This Is the End

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Occasionally when sitting through a bad movie with a talented cast, I find myself echoing a question posed by Gene Siskel – “Is this film more interesting than a documentary of the same actors having lunch?” This question went through my head about a dozen times as I was watching ‘Grown Ups’ back in 2010 – I’m sure the aforementioned documentary would have been far more successful that the scripted comic situations they were bound by. The highly profane, but well-intentioned ‘This Is the End’ features a lineup of A-list comedians playing themselves.

So, Jay Baruchel (you know him, he’s Canadian) arrives in Los Angeles to visit his friend and fellow actor Seth Rogen. They get high, play video games, and head over to James Franco’s house party. There, they meet fellow stars – hey look, it’s Jonah Hill! Craig Robinson! Emma Watson! Michael Cera! Rihanna! Jay and Seth (we’re all friends here, we can call them by their first names now) head to the convenience store; weird stuff happens here – there is a loud explosion followed by people getting sucked up through holes in the ceiling via blue beams that disappear into the sky. Jay and Seth rush back to James’ party where the same thing happens there – the biblically inclined would refer to this as The Rapture; ah, it’s the good ones who ascend into heaven whilst the rest (including a lot of Hollywooders) slip into the fiery pit of Hell when a giant sink-hole opens from the ground. With most everyone (seemingly) killed, James, Seth, Jay, Jonah barricade the home’s door; they discover that Danny McBride is alive and well – he had crashed the party and passed out during the entire event. With Los Angeles in ruins and an anatomically accurate demonic monster on the loose, the survivors try to figure out what to do.

Even though we’ve proven that the Mayan ‘2012’ hypothesis was a monumental miscalculation, the end of the world is still a hot topic at the movies these days – ‘It’s a Disaster’, ‘4:44 Last Day on Earth’, ‘Melancholia’, ‘Seeking a Friend for the End of the World’ are among a couple recently examples of this subgenre. But, this picture is more a spoof on their own creative historical work than it is of films about global annihilation – the humor is very much of the self-deprecating variety. The threat of the apocalypse actually gives these actors the opportunity to participate in some relationship workshopping and to clear up any interpersonal conflicts.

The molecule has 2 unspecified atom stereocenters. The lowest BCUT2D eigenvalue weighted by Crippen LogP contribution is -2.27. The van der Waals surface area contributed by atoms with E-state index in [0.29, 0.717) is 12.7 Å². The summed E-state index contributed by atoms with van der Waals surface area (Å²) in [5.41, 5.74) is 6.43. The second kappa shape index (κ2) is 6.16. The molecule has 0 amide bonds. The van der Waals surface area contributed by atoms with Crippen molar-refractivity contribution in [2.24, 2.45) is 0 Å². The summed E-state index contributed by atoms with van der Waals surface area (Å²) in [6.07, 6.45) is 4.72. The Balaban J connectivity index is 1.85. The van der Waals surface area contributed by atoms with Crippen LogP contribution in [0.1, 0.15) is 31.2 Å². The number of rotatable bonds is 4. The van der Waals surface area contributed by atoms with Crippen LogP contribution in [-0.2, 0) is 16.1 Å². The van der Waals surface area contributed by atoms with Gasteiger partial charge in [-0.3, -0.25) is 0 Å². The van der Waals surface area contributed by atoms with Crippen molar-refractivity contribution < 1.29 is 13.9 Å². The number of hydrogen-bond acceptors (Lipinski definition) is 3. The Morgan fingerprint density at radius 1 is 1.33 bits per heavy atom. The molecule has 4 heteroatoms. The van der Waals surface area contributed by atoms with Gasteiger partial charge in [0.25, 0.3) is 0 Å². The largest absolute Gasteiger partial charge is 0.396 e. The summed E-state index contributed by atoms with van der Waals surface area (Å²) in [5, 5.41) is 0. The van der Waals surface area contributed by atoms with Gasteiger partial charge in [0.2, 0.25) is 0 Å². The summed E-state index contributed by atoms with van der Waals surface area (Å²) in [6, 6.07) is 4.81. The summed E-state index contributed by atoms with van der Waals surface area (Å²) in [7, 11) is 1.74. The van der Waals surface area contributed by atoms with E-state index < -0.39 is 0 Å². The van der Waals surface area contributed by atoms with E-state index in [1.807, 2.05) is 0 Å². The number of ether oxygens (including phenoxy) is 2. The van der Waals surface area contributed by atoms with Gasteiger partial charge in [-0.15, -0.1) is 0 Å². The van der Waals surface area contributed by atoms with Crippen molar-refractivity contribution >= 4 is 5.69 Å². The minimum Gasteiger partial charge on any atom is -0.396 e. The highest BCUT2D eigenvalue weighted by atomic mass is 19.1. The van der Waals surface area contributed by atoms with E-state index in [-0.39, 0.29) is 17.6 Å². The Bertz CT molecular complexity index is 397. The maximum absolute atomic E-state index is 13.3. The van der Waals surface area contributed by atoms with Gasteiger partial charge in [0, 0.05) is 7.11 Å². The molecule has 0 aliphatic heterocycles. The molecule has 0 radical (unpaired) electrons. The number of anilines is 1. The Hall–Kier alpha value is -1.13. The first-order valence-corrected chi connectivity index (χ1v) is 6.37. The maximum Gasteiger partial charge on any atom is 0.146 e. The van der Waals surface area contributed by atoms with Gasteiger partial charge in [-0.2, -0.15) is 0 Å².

I liked the documentarian visual aesthetic (thanks to James’ ‘127 Hours’ camera) – it makes us believe that these guys really do know each other – and these actors (at least some of them) are more or less the way we imagined they would be in real life. Seth appears insecure and like the sort of friend who is very difficult to please. Jay is low-key; he has a select group of people he will open up to but remains mostly reclusive amongst his Hollywood crowd. James is as pretentious as I had suspected (well, didn’t he want to implemented and teach a J-Franco 101 college-based course?).

At the end of the day, the ultimate question is whether or not ‘This Is the End’ is funny – it is; and in some moments, outrageously so. I don’t think it’s a perfect comedy – there is an overreliance on penis jokes and bathroom humor, but I admire the fact that the filmmakers (Evan Goldberg and Seth Rogen) have thrown the entire pot of spaghetti on the wall to see what sticks. The scene that had me laughing the hardest involved a rape joke; not everyone is going to laugh at this – some may be downright offended by it. That being said, unlike ‘The Hangover’ pictures, I don’t think the jokes in ‘This Is the End’ are all that mean-spirited. This is partly because Mr.Goldberg and Mr.Rogen are able to demonstrate the vulnerability that accompanies male friendships – these truly are sweet guys as much as they pretend to be otherwise.

Your laugh mileage may vary, but I think there were enough laugh-out-loud moments in ‘This Is the End’ to warrant a recommendation. This was clearly a project that the actors loved to be a part of – it shows; there’s a lot of energy onscreen. I’d like to see ‘The Exorcism of Jonah Hill II’ someday. QED.

3-To-See: ‘Fast & Furious 6’ (Wide-release), ‘Lore’ (TIFF Bell Lightbox), ‘Mud’ (Cineplex Yonge/Dundas, Famous Players Canada Square, Magic Lantern Theatres – Carlton Cinema)
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